In this, Emerson shows his willingness to see vice as the origin of all virtue. This is his anti-idealism. Here Nietzsche must enter. In Daybreak, his book on “the prejudices of morality,” Nietzsche begins with the ultimate prejudice: the purity of the good:
Supplemental rationality. – All things that live long are gradually so saturated with reason that their origin in unreason thereby becomes improbable. Does not almost every precise history of an origination impress our feelings as paradoxical and wantonly offensive? Does the good historian not, at bottom, constantly contradict? (§1, Hollingdale translation)
This lies at the heart of Nietzsche’s thought: that virtue originates in vice, that everything we now call good grew out of something we would call evil, and that the creation of new goods requires something evil. Nietzsche mature works deal extensively with tracing out lineages of such origin – of course in On the Genealogy of Morality, but really in every work from Daybreak on, except perhaps Zarathustra.
It is the prejudice of morality to deny such origins, to take them as basically contradictions. To take the good as pure as unmixed, as incapable of originating in the base materiality of this world – that, for Nietzsche, is idealism (one form of it, anyway). And it is just this form that Emerson rejects. I have noted before that Emerson preferred not to transcend dualisms, nor to quite embrace them, but to “reconcile” them without losing their antagonism. He prefers to see the virtuous grow out of the vicious, but would take pure vice before pure virtue.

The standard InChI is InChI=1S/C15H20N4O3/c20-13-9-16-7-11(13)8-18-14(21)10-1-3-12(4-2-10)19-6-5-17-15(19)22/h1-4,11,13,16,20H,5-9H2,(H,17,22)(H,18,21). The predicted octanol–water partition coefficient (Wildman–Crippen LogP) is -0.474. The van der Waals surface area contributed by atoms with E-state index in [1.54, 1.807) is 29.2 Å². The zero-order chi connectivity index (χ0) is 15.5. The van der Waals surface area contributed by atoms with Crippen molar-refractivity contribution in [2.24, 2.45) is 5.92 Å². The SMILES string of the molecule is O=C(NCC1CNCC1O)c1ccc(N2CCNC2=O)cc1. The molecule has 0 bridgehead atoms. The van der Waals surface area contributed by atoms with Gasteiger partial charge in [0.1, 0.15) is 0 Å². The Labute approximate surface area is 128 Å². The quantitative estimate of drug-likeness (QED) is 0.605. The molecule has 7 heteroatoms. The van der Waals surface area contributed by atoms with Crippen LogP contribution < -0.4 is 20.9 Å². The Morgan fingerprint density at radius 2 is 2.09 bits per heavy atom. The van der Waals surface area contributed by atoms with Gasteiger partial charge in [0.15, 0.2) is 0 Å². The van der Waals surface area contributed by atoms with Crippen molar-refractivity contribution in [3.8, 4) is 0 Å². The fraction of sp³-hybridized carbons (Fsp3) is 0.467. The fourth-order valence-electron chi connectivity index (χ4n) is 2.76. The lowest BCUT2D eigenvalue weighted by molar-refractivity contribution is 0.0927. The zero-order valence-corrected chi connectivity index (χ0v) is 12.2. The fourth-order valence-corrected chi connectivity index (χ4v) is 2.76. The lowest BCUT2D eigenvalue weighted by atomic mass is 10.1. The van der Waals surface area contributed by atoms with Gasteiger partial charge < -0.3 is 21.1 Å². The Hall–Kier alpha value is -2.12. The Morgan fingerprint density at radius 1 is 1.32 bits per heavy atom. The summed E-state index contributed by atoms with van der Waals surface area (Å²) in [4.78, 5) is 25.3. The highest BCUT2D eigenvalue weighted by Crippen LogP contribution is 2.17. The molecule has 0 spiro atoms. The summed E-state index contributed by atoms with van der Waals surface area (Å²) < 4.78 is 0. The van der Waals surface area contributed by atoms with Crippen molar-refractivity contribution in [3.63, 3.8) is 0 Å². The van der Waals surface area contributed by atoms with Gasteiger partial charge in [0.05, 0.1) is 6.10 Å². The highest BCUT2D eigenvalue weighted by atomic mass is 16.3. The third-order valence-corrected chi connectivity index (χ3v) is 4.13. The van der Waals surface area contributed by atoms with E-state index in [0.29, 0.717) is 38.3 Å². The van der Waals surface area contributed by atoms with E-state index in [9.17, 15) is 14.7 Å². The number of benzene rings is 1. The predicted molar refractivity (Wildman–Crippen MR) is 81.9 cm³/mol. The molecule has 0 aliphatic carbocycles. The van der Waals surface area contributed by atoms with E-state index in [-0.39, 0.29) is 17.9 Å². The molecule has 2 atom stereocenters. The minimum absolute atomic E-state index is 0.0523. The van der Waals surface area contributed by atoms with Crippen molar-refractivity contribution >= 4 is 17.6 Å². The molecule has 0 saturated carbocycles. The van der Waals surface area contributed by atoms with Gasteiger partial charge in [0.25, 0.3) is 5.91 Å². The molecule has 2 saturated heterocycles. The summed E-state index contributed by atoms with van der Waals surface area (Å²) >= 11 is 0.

Of course, Emerson never analyzed these origins in the same detail as Nietzsche. That is, perhaps, part of why Nietzsche lamented that Emerson had never “gone through some strict discipline, a really scientific education. As it is, in Emerson we have lost a philosopher.” (Quoted in Kaufmann’s introduction to his translation of The Gay Science.) Yet he could still call him “the author who has been richest in ideas in this century” and claim that “I may not praise it, it is too close to me.” (Same)
If I am right, one of the ideas that Nietzsche found (I do not claim for the first time) in the rich well of Emerson, was the low origin of all high things.
Emerson’s “Worship”, as I read it, is a strangely conflicted essay. With one of its faces, it offers strong denunciations of the reliance on custom and parties (“old dead things” – 1061) and on organized religion generally (“I do not find the religions of men at this moment very creditable to them” – 1058), and on dogma (“I do not think [skepticism] can be cured or stayed by any modification of theologic creeds” – 1062). Yet at the same time it looks to and relies on numerous ideas that can now only be considered as dogmas themselves – e.g., that we suffer from godlessness, that there is a moral order to the universe, that all actions are subject to a system of moral compensation. Emerson thus seems to engage in just that practice he so dislikes: apology.
This is unavoidable. Emerson himself showed, in Representative Men, how a great individual could be taken as representing something universal and eternal – and yet Emerson, in each essay, turned around and showed how these same individuals were flawed, tied to their own time, base, partial. Emerson is not immune from his own method, and in “Worship” this is especially apparent. Genius, Emerson tells us, is selective, and if I may pretend to genius for a moment, I can select from Emerson’s work two strains: the “true” Emerson, who launches himself into the future and reveals great truths, and the “false” Emerson, who is mired in the dogmas and attitudes of his time even as he thrusts against them. (Of course, it is important that it is my genius that makes this selection – Emerson could not have made it himself, for obvious reasons.) In “Worship”, the false Emerson has an especially strong voice. I shall, however, try to sift out one of the essay’s valuable strands.